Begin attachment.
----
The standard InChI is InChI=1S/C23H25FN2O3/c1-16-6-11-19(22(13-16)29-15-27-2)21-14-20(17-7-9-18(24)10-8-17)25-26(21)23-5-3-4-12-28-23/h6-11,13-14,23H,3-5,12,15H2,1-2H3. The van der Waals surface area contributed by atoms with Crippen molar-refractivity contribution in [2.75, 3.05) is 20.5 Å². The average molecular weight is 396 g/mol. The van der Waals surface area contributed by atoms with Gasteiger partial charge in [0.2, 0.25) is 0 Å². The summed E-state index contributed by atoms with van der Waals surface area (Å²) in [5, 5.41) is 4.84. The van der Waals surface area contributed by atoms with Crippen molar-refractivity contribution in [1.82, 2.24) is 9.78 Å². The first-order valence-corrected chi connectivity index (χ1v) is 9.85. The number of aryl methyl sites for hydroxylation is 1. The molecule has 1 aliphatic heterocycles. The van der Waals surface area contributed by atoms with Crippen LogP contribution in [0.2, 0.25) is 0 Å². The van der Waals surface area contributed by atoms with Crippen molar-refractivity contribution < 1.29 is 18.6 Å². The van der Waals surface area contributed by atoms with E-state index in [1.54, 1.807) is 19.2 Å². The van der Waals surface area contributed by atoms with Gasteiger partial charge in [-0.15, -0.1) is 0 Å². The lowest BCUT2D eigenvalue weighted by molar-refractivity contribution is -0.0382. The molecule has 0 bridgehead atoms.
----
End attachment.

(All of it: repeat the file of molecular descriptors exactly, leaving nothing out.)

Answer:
The standard InChI is InChI=1S/C23H25FN2O3/c1-16-6-11-19(22(13-16)29-15-27-2)21-14-20(17-7-9-18(24)10-8-17)25-26(21)23-5-3-4-12-28-23/h6-11,13-14,23H,3-5,12,15H2,1-2H3. The van der Waals surface area contributed by atoms with Crippen molar-refractivity contribution in [2.75, 3.05) is 20.5 Å². The average molecular weight is 396 g/mol. The van der Waals surface area contributed by atoms with Gasteiger partial charge in [0.2, 0.25) is 0 Å². The summed E-state index contributed by atoms with van der Waals surface area (Å²) in [5, 5.41) is 4.84. The van der Waals surface area contributed by atoms with Crippen molar-refractivity contribution in [1.82, 2.24) is 9.78 Å². The first-order valence-corrected chi connectivity index (χ1v) is 9.85. The number of aryl methyl sites for hydroxylation is 1. The molecule has 1 aliphatic heterocycles. The van der Waals surface area contributed by atoms with Crippen LogP contribution in [0.2, 0.25) is 0 Å². The van der Waals surface area contributed by atoms with Crippen molar-refractivity contribution < 1.29 is 18.6 Å². The van der Waals surface area contributed by atoms with E-state index in [1.54, 1.807) is 19.2 Å². The van der Waals surface area contributed by atoms with Gasteiger partial charge in [-0.15, -0.1) is 0 Å². The lowest BCUT2D eigenvalue weighted by molar-refractivity contribution is -0.0382. The molecule has 0 bridgehead atoms.